The events in that unfold in Emma Healey’s debut novel, Elizabeth is Missing are seen through Maud’s eyes. But Maud is an unreliable narrator – she can’t help it though as she has dementia.
Emma Healey’s depiction of dementia is convincing showing the confusion and bewilderment that Maud must have felt. It’s heart-rending, as she knows that Elizabeth, her friend, is missing, but doesn’t know where she is and no one seems to be listening to her when she talks about her – her own daughter and Elizabeth’s son just don’t answer her questions. And she asks them over and over again. As Maud continues her search for Elizabeth, she also recalls the search for her sister, Sukey, who disappeared in 1946.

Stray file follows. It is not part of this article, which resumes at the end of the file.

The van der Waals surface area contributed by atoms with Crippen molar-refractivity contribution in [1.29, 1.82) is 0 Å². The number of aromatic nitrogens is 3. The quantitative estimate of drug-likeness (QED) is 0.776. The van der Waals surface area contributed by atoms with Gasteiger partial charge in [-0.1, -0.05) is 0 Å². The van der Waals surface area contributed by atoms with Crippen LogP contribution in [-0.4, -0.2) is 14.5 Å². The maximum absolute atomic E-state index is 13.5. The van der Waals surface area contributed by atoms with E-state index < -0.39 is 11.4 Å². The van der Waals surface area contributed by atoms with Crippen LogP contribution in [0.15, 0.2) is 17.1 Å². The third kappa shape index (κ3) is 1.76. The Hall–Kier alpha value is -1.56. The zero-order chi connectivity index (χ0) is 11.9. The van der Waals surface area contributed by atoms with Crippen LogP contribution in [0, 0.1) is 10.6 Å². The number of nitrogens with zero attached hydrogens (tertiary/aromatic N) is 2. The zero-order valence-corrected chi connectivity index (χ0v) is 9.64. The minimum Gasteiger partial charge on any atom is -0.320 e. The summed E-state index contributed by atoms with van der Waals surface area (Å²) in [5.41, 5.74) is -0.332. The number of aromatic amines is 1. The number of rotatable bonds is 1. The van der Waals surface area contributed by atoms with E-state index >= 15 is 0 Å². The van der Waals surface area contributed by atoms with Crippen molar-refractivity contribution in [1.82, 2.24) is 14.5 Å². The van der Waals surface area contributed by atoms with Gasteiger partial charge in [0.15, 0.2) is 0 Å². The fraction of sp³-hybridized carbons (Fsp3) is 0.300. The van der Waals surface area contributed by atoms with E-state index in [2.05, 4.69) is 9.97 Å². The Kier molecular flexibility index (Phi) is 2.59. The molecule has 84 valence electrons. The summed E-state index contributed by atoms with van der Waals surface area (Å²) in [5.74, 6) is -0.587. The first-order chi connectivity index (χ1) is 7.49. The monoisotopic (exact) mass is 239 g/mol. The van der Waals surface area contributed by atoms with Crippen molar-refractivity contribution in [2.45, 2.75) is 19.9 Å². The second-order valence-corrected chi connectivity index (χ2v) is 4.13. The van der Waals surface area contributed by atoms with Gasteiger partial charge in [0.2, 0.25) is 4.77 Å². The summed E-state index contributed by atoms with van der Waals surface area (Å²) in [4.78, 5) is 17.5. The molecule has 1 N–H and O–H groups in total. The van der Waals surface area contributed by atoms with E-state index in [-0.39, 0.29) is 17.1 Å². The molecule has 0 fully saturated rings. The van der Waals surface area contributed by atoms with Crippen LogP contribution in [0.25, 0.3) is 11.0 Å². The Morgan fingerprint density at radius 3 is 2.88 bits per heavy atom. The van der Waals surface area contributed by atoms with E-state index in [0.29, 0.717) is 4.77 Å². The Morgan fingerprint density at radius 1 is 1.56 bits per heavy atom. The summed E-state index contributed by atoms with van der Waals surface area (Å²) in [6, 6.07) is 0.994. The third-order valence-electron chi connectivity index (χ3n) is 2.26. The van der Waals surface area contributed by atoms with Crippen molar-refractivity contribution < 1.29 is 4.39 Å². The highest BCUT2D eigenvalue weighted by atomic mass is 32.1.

It is not a book that I can say I ‘enjoyed’, even though it’s well written and with convincing characters. I thought it was over long and maybe would have been better as a novella. Inevitably, because the narrator has dementia there is much repetition – too much for me. I was disappointed with the plot too, because the ending became predictable quite early on in the book. Overall then a depressing book.